Breaching The Blood-brain Barrier To Create Powerful New Tools For Fighting Cancer
Troy, N.Y. - One of the human body's most powerful defensive tools, the blood-brain barrier is a chemical labyrinth that prevents toxins and viruses in the bloodstream from reaching the brain. This foolproof security system, however, limits the ability of physicians to deliver drugs directly to the brain, making it difficult to treat brain tumors. Researchers at Rensselaer Polytechnic Institute are endeavoring to solve this problem by investigating new methods for bypassing the blood-brain barrier and combating the spread of brain cancer.
The research team, led by Pankaj Karande, assistant professor in the Department of Chemical and Biological Engineering, is particularly interested in developing treatments for diffuse malignant glioma, a lethal type of brain cancer for which there is currently no cure. He recently won a $100,000 grant from the Goldhirsh Foundation to further his study into this important topic.
"There are a number of good drugs available for treating glioma, but our problem is that getting any drug into the brain is a huge challenge," Karande said. "Nature designed the blood-brain barrier to protect us from harm, and it's very good at its job. When you attempt to treat patients with brain ailments, the blood-brain barrier recognizes most drugs as foreign molecules and keeps them out. We're trying to develop a method to elegantly, safely, and reproducibly open up the blood-brain barrier, so we can introduce drugs into the brain."
The blood-brain barrier is made up of protein-lined cells, which are layered together not unlike Velcro, Karande said. Generally, the only molecules that can pass through the barrier are certain nutrients and essential vitamins. His team is looking for a chemical "wedge" to pry a hole between layers, just large enough for drug molecules to breach the barrier and enter the brain. The hole would only stay open for a very short time, and then repair itself, thus posing very little risk of damage to the brain in the long term.
Using a combination of computer simulations, in-vitro modeling, molecular modeling, and microarray technology, the research team is designing new peptides - short chains of amino acids - that can serve as the needed "chemical wedge."
"Currently, the best therapy for brain surgery involves removing the part of the brain that is malignant or tumorous. In the case of diffuse glioma, however, the cancer is so widespread that you can't remove it - you'd have to remove, effectively, the entire brain," Karande said. "If we are successful in breaching the blood-brain barrier and delivering drugs straight to the brain, it could have a tremendous impact in the fight against cancer, as well as other chronic conditions such as Alzheimer's disease, Parkinson's disease, epilepsy, and traumatic brain injury."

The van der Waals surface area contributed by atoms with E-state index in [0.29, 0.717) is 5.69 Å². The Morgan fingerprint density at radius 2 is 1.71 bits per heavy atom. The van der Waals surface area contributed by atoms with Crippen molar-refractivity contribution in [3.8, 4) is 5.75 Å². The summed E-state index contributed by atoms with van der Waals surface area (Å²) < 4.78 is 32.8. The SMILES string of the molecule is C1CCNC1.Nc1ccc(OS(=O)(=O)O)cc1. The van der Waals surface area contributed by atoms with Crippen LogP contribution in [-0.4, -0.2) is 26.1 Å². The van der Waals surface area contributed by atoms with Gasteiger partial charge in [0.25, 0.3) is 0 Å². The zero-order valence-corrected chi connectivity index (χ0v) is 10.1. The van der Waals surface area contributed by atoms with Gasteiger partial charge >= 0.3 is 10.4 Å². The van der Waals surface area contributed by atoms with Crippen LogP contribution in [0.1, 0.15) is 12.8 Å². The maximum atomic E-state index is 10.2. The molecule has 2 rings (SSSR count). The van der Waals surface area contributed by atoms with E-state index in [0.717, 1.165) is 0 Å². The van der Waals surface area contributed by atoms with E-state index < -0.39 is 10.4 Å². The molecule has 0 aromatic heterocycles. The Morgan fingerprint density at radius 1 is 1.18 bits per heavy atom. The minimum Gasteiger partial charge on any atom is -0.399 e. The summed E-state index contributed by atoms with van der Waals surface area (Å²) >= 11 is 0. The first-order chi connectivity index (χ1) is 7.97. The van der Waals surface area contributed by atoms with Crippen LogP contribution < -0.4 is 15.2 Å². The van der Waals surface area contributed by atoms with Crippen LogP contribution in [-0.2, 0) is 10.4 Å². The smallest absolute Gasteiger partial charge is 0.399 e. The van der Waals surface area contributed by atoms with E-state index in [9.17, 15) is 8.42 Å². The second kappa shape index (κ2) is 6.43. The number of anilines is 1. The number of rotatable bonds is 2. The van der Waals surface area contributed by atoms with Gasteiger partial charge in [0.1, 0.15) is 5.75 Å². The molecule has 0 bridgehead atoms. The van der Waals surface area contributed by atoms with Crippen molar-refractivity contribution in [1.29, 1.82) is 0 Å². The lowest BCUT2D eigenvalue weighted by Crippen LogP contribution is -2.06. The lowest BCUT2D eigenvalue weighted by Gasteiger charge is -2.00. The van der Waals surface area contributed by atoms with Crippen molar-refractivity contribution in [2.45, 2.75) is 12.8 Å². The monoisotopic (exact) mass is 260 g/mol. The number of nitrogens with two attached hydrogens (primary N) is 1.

Another research thrust of Karande's is looking at non-invasive methods of delivering drugs and vaccines through the skin and into the bloodstream. The idea is for health care workers and diabetics to use small patches that can be directly applied to the skin, rather than piercing the skin with needles. Key findings of this study were published in 2004 in the journal Nature Biotechnology, and described a new method for using chemicals to make molecular-sized holes in skin through which drug molecules can travel. The method is safe and caused no inflammation, irritation, or long-term damage.
Karande said skin protects our bodies in a way that's similar to how the blood-brain barrier protects our brains. Both are extremely complex and effective systems for safeguarding what's inside.
"We have learned a lot about how to breach these biological barriers safely and effectively, so we can apply some of the principles we learned from opening up the skin to opening up the blood-brain barrier and going into the brain," Karande said. "We are taking nature's own cues. We know how nature forms these barriers, and what is necessary to form the junctions of the barriers, so we are using this understanding to figure out what is needed to break these junctions."
Karande joined the Rensselaer faculty in 2008, following his prestigious Anna Fuller post-doctoral fellowship in molecular oncology at the Massachusetts Institute of Technology (MIT) Center for Cancer Research. He earned his doctoral degree in chemical engineering from the University of California, Santa Barbara.